Almost two years into the pandemic and it seems like the “norm” has drastically changed. With spending college years through our laptop screens, Benildeans and most Filipinos find ways to cope with the stress brought by conflicting schedules, insurmountable requirements, and the worsening condition of the pandemic in the Philippines.
Everyone has different ways of coping. In an interview with The Benildean, take a look at some of what kept these Benildeans healthy and sane amidst the pandemic.
- Reading books
While some are blessed with more time on their hands, finishing a book is a little bit easier than usual. The quarantine has given both non-book and avid-book readers an opportunity to dive their noses and breeze through different stories page-by-page.
ID 118 Multimedia Arts (MMA) student Alicia Cruz shared that adapting to the new normal posed a difficult challenge and that “it’s inevitable to feel exhausted and hopeless with everything, since we have no assurance of a safe and better future.” As a manga reader herself, Alicia avidly reads the Japanese manga series “Blue Manga” to manage burnout.
Still on his journey of self-discovery since the start of the lockdown, Nathan Claudio, an ID 119 Fashion Design and Merchandising student, admits he has his own fair share of lazy days when he allows himself to not do anything academic-related. He currently reads American author and professor Gloria Jean Watkins’ (Bell hooks) “All About Love.” Meanwhile, the books written by American self-help author Mark Manson, “The Subtle Art of Not Giving a F*ck and “Everything is F*cked,” helped him realize the significance of self love and self importance and that one should let things happen on their own will.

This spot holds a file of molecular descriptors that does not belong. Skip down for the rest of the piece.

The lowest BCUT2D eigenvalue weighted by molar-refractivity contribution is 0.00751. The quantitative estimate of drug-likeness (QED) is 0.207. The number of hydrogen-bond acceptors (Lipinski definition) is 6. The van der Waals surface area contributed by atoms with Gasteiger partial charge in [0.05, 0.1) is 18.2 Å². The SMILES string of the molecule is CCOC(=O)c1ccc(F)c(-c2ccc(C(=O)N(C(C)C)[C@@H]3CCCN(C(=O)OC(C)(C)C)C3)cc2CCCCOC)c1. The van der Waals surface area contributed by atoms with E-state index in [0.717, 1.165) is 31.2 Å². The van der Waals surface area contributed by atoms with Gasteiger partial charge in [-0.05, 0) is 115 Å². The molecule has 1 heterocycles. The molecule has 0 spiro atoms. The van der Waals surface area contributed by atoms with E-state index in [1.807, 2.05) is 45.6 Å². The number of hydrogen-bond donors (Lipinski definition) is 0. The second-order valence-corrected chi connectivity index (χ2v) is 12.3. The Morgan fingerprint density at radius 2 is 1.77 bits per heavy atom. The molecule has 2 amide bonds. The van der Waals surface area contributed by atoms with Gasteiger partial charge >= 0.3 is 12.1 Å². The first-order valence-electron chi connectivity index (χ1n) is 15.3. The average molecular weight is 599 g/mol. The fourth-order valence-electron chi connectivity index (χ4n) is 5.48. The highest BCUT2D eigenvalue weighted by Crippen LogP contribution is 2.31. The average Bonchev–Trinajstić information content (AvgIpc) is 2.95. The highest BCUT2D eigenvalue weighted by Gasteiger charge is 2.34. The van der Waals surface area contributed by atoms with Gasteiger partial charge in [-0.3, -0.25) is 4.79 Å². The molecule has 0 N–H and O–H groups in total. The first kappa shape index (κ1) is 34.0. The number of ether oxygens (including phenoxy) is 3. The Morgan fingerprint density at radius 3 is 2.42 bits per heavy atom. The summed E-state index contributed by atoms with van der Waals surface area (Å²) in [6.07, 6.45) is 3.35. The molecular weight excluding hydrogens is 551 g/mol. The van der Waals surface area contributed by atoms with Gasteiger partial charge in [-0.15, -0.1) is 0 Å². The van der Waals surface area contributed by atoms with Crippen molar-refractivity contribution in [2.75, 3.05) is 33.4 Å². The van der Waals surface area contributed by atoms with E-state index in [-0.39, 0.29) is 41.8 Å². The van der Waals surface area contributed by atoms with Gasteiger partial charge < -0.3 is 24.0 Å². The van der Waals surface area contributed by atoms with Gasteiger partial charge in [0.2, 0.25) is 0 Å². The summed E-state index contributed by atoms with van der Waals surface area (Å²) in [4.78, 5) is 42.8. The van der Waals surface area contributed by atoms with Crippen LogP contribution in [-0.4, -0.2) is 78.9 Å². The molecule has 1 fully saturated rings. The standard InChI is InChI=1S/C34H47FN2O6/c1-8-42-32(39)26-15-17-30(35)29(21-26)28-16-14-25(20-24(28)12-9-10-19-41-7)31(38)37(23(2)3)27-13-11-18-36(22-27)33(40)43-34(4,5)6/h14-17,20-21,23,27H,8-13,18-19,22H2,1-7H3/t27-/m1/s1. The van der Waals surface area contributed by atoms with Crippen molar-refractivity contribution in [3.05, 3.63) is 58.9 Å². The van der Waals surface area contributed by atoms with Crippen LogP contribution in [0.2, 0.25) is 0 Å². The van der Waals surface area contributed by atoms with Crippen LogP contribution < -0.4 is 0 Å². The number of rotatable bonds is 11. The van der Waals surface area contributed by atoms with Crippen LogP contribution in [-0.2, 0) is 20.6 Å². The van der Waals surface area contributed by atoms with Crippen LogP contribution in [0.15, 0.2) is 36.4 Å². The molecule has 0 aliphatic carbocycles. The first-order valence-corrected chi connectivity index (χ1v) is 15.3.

ID 120 Architecture student Sophie Sy shared being comfortable during isolation gave her the opportunity to dwell on her pre-pandemic lifestyle. Sure enough, reading self-help books such as South Korean novelist Kim Soo-hyun’s self-help novel “I Decided to Live as Me” paved the way for new perspectives.
Katherine Castillo, ID 119 Arts Management (AM) student, mentioned that it’s a weird time to live at this moment, especially for students. Although what kept her going is spending an hour every day reading historical fiction and gothic literature. Lately, she became interested in reading #BookTok recommendations一on her current read-list is “Wuthering Heights” by English novelist Emily Bronte and “The Song of Achilles” by American novelist Madeline Miller.
Alvin Mendoza, an ID 120 International Hospitality Management (IHM) student, reads books about motivation, business mindset, and happiness such as “Rich Dad, Poor Dad” by Robert T. Kiyosaki, a Japanese-American businessman and author.
“As a young entrepreneur who wants the best for his business, I read it every day because I get to learn the quadrants in the business world and keep me going and continue striving for my future,” Mendoza shared as he found opportunities of sidelining in reselling sneakers to help his family financially.
- Watching movies or TV series
It’s safe to say that the pandemic has drastically changed the viewing habits of most people around the world. We are lucky enough to have access to films and series whilst in the comfort of our homes. The amount of media consumption is definitely unfathomable.
ID 118 MMA student Benjamin Santos rewards himself with one large Oreo Cream Cheese milk tea every week, with the goal to “order the same flavor from different milk tea shops and rate which ones are the best.” This is a perfect binge-buddy when watching the fantasy comedy series “The Good Place,” his favorite comfort series that “also tackles philosophy and ethics in such an entertaining way.”
On the other hand, Nathan spends a considerable amount of time scrolling through Netflix and recommends Spanish thrillers “The Invisible Guest,” “The Paramedic,” “When Angels Sleep,” “The Occupant,” and the hit heist crime-drama series “Money Heist.” Despite not being a “series” person, he still finishes a series that catches his interest.